SHARON BROOKSBY

HOME CARER, MURRAY MALLEE AGED CARE

I work for Murray Mallee Aged Care with Home Care clients in Regional South Australia, although I don’t like calling them clients it sounds too clinical to me, I like saying ‘the people I visit’!

I basically go into people’s homes and help them with their personal care, showering, grooming, domestic work, things like doing the laundry, washing dishes, preparing a meal, but also provide them with social support, just sitting with them and talking as often carers are the only people they see so we act as their lifeline to the rest of the world.

I’ve been working in aged care for about a year and a half, but my actual background is in sales.  It’s quite a shift from working in retail to working with the aged community, but I absolutely love it.  I truly feel like I’ve discovered the job I’ve been waiting my whole life to find because I really can’t imagine doing anything else now. 

There has never been a day I’ve been doing this job where I’ve woken up thinking oh no I’ve got to go to work.  Each and every day after vising people I come away with a real sense of satisfaction and pride, knowing that I’ve helped someone live as independently as possible and enabled them to still have their own life.  

It really is a huge privilege working in a sector where you have people who are so genuinely pleased to see and talk to you.  It has exceed my expectations well beyond what I thought the role would involve and how it would make me feel.

I consider myself a real people person, I just love talking to people.  Everyone I go to visit all have such wonderful stories, such different stories, and for them to have someone to sit and talk to, someone who will listen and who they can pass their knowledge onto is a huge honour given these people have lived a whole lifetime that I’ve never known. 

We’re often told to try not to get too attached to clients but it’s important to build a bond and friendship with the people you care for, important for them and important for you. I can’t imagine having to walk away from any of the people I visit for any reason, I couldn’t do that, they become like your family.  

I love every single person that I go and help, and take huge joy from my daily interactions with them knowing I’m helping them and knowing that help is appreciated, although you never make people feel they have to be grateful for your help.   

I have one little lady in particular who has dementia and lives at home with her husband.  I’ve been with her for almost 12 months and there’s a particular bond that I have with her which always puts a smile on my face.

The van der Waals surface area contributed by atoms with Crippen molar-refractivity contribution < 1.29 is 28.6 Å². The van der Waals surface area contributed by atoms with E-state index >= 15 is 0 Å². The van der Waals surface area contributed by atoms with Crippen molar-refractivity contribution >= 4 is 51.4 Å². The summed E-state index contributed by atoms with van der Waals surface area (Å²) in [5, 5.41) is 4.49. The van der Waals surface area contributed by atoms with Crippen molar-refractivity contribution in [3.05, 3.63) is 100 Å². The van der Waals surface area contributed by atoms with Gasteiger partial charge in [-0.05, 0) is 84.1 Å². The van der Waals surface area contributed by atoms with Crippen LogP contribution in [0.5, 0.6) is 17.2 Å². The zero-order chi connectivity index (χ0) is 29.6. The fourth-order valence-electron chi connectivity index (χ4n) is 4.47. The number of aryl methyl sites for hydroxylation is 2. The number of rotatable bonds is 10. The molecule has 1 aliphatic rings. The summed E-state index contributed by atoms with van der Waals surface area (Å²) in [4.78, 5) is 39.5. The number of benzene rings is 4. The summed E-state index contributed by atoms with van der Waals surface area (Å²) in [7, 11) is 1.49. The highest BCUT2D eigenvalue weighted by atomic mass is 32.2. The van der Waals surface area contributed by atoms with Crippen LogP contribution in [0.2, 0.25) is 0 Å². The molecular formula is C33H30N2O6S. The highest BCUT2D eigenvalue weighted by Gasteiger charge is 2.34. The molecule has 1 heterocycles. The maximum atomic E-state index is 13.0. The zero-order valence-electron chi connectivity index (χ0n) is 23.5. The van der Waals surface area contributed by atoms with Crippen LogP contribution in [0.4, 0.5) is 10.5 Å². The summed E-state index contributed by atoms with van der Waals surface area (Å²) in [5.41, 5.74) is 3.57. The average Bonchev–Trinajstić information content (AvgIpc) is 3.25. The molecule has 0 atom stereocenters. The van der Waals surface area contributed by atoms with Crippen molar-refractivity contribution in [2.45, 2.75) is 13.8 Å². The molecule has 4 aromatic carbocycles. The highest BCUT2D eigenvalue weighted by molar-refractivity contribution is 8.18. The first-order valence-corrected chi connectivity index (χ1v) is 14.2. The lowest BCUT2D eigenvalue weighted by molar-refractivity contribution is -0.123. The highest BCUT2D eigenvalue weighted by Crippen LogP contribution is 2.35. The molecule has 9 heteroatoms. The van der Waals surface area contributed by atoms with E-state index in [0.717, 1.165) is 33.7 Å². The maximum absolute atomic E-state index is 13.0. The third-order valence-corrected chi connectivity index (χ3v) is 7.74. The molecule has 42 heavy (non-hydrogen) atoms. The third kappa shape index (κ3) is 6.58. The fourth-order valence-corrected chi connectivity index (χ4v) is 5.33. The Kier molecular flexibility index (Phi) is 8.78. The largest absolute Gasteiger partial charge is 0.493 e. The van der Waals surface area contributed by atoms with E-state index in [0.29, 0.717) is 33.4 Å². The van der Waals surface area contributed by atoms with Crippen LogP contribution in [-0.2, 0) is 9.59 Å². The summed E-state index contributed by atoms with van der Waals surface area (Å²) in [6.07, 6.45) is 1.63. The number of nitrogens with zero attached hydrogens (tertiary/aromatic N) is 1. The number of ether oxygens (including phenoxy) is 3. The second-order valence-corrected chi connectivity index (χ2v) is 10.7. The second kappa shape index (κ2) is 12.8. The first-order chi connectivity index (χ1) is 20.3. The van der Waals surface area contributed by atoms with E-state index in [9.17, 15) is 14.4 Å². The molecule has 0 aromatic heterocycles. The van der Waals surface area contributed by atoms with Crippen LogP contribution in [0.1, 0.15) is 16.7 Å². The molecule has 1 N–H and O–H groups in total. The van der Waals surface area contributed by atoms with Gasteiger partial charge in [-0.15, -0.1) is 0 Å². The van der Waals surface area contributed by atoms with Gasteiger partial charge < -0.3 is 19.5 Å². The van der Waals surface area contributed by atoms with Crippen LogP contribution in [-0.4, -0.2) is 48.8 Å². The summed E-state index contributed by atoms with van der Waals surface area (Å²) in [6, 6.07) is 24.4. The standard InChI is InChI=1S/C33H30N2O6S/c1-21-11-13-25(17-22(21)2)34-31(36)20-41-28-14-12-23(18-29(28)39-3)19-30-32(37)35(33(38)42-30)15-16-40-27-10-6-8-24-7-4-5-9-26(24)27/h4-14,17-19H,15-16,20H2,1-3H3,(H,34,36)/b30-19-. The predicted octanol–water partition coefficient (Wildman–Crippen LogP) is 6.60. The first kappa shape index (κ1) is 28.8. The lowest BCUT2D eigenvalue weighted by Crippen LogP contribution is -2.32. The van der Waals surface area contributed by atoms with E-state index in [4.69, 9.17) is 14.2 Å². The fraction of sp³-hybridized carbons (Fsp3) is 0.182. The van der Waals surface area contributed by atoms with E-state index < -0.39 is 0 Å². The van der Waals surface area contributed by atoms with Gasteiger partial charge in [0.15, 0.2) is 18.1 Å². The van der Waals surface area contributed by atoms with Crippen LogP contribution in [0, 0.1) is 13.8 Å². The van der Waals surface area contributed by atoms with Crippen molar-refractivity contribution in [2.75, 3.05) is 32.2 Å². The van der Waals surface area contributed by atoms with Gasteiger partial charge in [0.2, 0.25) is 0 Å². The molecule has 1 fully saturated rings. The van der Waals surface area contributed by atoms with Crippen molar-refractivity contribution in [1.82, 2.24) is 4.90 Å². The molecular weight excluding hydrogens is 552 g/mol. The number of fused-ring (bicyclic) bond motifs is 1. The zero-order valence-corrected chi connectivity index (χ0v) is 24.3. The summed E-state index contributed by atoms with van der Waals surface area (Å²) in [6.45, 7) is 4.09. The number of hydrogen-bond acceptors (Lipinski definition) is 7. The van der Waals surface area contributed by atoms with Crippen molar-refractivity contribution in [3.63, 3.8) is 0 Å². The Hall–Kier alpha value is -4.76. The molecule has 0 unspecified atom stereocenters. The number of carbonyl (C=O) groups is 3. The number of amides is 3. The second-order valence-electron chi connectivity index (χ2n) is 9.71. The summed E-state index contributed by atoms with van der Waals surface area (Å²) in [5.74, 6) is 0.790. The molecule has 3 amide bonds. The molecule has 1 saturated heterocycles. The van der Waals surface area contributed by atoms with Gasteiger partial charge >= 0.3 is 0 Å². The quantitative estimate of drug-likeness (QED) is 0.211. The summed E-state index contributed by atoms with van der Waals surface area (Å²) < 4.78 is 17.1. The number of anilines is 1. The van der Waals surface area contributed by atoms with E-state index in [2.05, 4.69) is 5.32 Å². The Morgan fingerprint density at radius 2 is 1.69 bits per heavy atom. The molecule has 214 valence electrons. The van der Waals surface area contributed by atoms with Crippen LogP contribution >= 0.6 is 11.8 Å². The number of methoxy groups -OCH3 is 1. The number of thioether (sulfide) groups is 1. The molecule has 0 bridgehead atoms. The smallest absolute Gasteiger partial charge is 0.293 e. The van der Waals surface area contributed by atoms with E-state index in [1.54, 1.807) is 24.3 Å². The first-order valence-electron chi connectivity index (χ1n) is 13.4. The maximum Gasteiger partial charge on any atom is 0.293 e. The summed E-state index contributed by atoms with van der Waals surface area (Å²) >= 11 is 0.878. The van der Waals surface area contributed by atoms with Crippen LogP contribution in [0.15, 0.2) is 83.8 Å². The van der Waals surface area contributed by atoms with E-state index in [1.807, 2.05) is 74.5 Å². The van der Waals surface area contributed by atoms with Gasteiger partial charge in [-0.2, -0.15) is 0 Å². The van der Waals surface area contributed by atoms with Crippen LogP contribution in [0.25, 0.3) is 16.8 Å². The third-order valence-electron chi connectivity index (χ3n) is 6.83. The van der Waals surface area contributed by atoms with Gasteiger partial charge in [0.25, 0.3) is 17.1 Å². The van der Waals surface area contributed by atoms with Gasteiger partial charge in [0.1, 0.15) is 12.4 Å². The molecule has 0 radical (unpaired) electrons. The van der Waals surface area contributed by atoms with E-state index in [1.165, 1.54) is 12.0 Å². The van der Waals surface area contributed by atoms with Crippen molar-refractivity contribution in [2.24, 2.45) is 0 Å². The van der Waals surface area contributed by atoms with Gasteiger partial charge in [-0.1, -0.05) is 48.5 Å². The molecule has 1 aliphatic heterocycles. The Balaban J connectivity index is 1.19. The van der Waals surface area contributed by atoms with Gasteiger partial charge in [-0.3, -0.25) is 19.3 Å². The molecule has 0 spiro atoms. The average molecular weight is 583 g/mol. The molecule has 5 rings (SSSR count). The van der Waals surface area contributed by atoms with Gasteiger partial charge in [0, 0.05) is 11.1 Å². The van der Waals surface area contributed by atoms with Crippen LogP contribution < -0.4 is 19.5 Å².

With people that have dementia they slowly forget how to do things for themselves and their independence slips away.  Remembering where the light switch is for kitchen or how to turn the kettle on, or getting confused dressing themselves, all those basic skills we all take for granted are difficult. 

You can’t’ drag people with dementia back into reality it’s just not possible, so I often slip into her reality and we have this special friendship where nothing is taboo.  There are days of clarity and days where things aren’t so good.  But when we can we laugh and when there's tears I comfort her and give her a hug.

I’ve developed a lovely relationship with her husband too as I think it's really important to have that interaction with the husband or the wife of the person that you're helping look after, because it's also about their wellbeing so that they can still function together in the same house.

Living with a partner with dementia can be tiring and very stressful because she's dealing with her dementia and so is her husband, but he also has his own health issues and at the same time is still grieving for the woman that was his wife, so it can be quite upsetting for everyone at times.    

It's sad but unfortunately I don't think any of us ever imagine that’s how our Golden Years are going to be and we deal with it the best way can, I like to approach it with the sense of humour where possible. 

Consideration, kindness, having a good ear to really listen and lots of patience go a very long way in this industry. 

When I meet someone for the first time I always introduce myself and have a chat for a bit so I can then get my bearings and quickly asses my surroundings to understand who these people are and what they need from me. 

I change my approach for each individuals I go and see as I think part of my job is to stop and listen and respect how those people want things to be done.  I'm there to help that person and it's not for me to organise them and tell them how they should be living, it's about doing what they need rather than what I think they should have done.

Then at the end of each time I spend with a client I always make a point of saying thank you for having me in your home because again it comes down to trust, I'm a stranger going into their home initially and I think it's very important to convey that you respect them and their home, and it costs nothing to say thank you and I hope to see you again sooner rather than later.

I’d say to anyone thinking about working in aged care have a go!  If you’re the sort of person who likes to help people it is definitely the role for you, and you will certainly get more back than what you put in. 

I guarantee you will go home each day with a huge sense of satisfaction from helping such wonderful people, you will develop lovely relationships and you will learn a lot because these people and their stories are just incredible. 

 
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I truly feel like I’ve discovered the job I’ve been waiting my whole life to find because I really can’t imagine doing anything else now.